(en)Ghana SAPPED

buddha (buddha@tao.ca)
Sat, 26 Jul 1997 16:45:22 +0000 (GMT)


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/** econ.saps: 233.0 **/ ** Topic: IPS: Ghana SAPPED ** ** Written 12:58 PM Jul 21, 1997 by dgap in cdp:econ.saps ** Copyright 1997 InterPress Service, all rights reserved. Worldwide distribution via the APC networks.

*** 16-Jul-97 ***

Title: GHANA: No Jobs, Few Health Facilities and Poor Schools

By Asare Kofi

ACCRA, Jul 16 (IPS) -- Rising unemployment, falling standards of education and limited access to health facilities are among the key factors that threaten human development in Ghana, says the country's first report on national human development.

The Ghana National Human Development Report, launched here recently, analyses the country's progress in the areas of education, poverty, health, livelihoods and income, and good governance.

It was produced by local researchers led by Akilagkpa Sawyerr, a former Vice Chancellor of the University of Ghana, who is now Director of Research for the Association of African Universities, which is based here.

According to the report, many economically active Ghanaians who are capable of working have neither regular nor steady employment. This situation is ''explosive'', the report says, because unemployment is higher and increasing faster among the youth (15- 24), than among other age groups.

''This is more pronounced in the urban areas and affects males more than females'', who easily move into self-employment,'' the report adds. ''Thus, all the preponderance of evidence points to a wasteful and potentially disruptive situation of high unemployment among urban, male youth.''

Ghana's unemployment rate is difficult to estimate, the report says, but it notes that one-fifth of economically-active Ghanaians -- between the ages of 15-56 who constitute 51 percent of the population -- are without regular or steady employment, which signals ''high unemployment or underemployment''.

''The central objective of development should be sustained improvements in the material, social and cultural conditions of life for all... whatever their station in life; whatever their region or district,'' Sawyerr says.

Although Ghana has been hailed as an economic reform success story by the World Bank and the International Monetary Fund, Sawyerr says that growth without changes in the structure of the country's economy would bring little change.

Gross Domestic Product (GDP) increased by an annual of 3.2 percent in 1980-91, but reached an average of nearly five percent towards the end of that period. Provisional government estimates indicate that GDP grew by 4.5 percent in 1995.

''Even if Ghana's GDP grows at the projected annual rate of eight percent, human development gains in Ghana will be less than spectacular, if the present pattern and quality of economic growth: stagnant agriculture, import-driven expansion in wholesale/retail trade...etc. persists,'' Sawyerr says.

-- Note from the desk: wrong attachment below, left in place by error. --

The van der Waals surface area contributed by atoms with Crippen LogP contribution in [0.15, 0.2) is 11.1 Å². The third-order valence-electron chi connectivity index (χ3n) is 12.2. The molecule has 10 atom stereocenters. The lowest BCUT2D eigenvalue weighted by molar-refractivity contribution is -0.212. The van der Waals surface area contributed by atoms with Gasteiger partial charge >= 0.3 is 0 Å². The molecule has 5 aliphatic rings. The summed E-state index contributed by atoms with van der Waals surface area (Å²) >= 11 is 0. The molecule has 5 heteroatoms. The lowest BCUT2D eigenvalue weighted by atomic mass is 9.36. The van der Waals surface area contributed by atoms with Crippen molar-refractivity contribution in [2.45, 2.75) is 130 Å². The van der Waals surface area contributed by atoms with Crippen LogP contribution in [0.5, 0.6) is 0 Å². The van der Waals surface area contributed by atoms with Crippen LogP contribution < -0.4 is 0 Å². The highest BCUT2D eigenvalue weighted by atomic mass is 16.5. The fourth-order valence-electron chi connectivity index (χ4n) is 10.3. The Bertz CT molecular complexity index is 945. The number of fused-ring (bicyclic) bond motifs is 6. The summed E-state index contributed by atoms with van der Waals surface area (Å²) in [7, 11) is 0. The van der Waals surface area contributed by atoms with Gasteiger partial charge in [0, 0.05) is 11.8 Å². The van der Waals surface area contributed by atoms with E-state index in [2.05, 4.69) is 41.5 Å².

The report also paints a grim picture of declining accessibility to health services, especially by the lower income earners, mainly in the rural areas.

''The simple reality is that health services coverage in Ghana is very low,'' it says. Quoting part of the existing data and previous surveys it analysed, the report says that about 35-40 percent of Ghanaians had no access to modern health services in 1994, ''because such services were not available where they lived.''

The report also points out that the distribution of health facilities is skewed in favour of city dwellers. Between 1985-88, more than 90 percent of the urban population was reached by the formal health care delivery system, whereas only 45 percent of rural dwellers had access to health services. More than half of the rural people, who constitute two-thirds of Ghana's population of 12.3 million, live more than one hour away from the nearest health centre.

Government spending on health and education has declined, and according to the report, a large part of the money spent goes to pay the salaries of those working in the two sectors.

The share of personal emoluments as a part of recurrent expenditure in the health sector rose from 44 percent in 1987 to 64.5 percent in 1995, the human development report says.

Salaries took 91 percent of the Ministry of Education's recurrent expenditure in 1993, it adds. ''This bias of the entire recurrent budget towards salary payments gives cause for concern since it implies that maintenance of the infrastructure and supply of instructional materials may not be at the desired levels,'' says the report.

Most schools lack libraries and science labs, and in some schools, the students provide their own furniture, according to the report.

This imbalance is already having noticeable effects on the educational system, where serious concern has been expressed over falling standards. ''In the rural areas especially, it is not uncommon to find junior secondary school graduates unable to spell their own names,'' the report says. (end/ips/ak/pm97)

Origin: Harare/GHANA/ ----

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